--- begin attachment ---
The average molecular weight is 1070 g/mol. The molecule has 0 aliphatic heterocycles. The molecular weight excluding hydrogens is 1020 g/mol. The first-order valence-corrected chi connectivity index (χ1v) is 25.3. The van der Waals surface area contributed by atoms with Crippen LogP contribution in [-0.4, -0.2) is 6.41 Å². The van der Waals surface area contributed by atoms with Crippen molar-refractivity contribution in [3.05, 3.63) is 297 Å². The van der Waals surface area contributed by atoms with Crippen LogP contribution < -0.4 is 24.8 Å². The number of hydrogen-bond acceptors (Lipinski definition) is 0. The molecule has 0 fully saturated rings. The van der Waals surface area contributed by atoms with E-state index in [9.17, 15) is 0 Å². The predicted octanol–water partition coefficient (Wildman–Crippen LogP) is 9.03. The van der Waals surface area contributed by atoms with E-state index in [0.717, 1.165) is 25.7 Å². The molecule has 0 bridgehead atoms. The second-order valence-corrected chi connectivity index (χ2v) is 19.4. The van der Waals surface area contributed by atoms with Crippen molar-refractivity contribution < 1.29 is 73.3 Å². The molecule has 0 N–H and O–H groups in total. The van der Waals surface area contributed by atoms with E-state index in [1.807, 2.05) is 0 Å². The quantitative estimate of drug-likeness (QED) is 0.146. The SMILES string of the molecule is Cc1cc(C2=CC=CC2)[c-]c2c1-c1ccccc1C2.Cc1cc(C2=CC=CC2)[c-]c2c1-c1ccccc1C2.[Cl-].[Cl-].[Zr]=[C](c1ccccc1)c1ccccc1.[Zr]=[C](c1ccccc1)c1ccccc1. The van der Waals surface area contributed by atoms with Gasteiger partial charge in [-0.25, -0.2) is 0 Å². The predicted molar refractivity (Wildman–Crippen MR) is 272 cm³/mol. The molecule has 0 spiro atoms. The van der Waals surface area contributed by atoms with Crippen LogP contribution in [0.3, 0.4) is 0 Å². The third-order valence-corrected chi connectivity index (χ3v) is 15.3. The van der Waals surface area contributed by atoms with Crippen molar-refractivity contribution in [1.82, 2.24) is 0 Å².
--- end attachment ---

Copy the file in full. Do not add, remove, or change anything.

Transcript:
The average molecular weight is 1070 g/mol. The molecule has 0 aliphatic heterocycles. The molecular weight excluding hydrogens is 1020 g/mol. The first-order valence-corrected chi connectivity index (χ1v) is 25.3. The van der Waals surface area contributed by atoms with Crippen LogP contribution in [-0.4, -0.2) is 6.41 Å². The van der Waals surface area contributed by atoms with Crippen molar-refractivity contribution in [3.05, 3.63) is 297 Å². The van der Waals surface area contributed by atoms with Crippen LogP contribution < -0.4 is 24.8 Å². The number of hydrogen-bond acceptors (Lipinski definition) is 0. The molecule has 0 fully saturated rings. The van der Waals surface area contributed by atoms with E-state index in [9.17, 15) is 0 Å². The predicted octanol–water partition coefficient (Wildman–Crippen LogP) is 9.03. The van der Waals surface area contributed by atoms with E-state index in [0.717, 1.165) is 25.7 Å². The molecule has 0 bridgehead atoms. The second-order valence-corrected chi connectivity index (χ2v) is 19.4. The van der Waals surface area contributed by atoms with Crippen molar-refractivity contribution < 1.29 is 73.3 Å². The molecule has 0 N–H and O–H groups in total. The van der Waals surface area contributed by atoms with E-state index in [1.807, 2.05) is 0 Å². The quantitative estimate of drug-likeness (QED) is 0.146. The SMILES string of the molecule is Cc1cc(C2=CC=CC2)[c-]c2c1-c1ccccc1C2.Cc1cc(C2=CC=CC2)[c-]c2c1-c1ccccc1C2.[Cl-].[Cl-].[Zr]=[C](c1ccccc1)c1ccccc1.[Zr]=[C](c1ccccc1)c1ccccc1. The van der Waals surface area contributed by atoms with Gasteiger partial charge in [-0.25, -0.2) is 0 Å². The predicted molar refractivity (Wildman–Crippen MR) is 272 cm³/mol. The molecule has 0 spiro atoms. The van der Waals surface area contributed by atoms with Crippen LogP contribution in [0.3, 0.4) is 0 Å². The third-order valence-corrected chi connectivity index (χ3v) is 15.3. The van der Waals surface area contributed by atoms with Crippen molar-refractivity contribution in [1.82, 2.24) is 0 Å².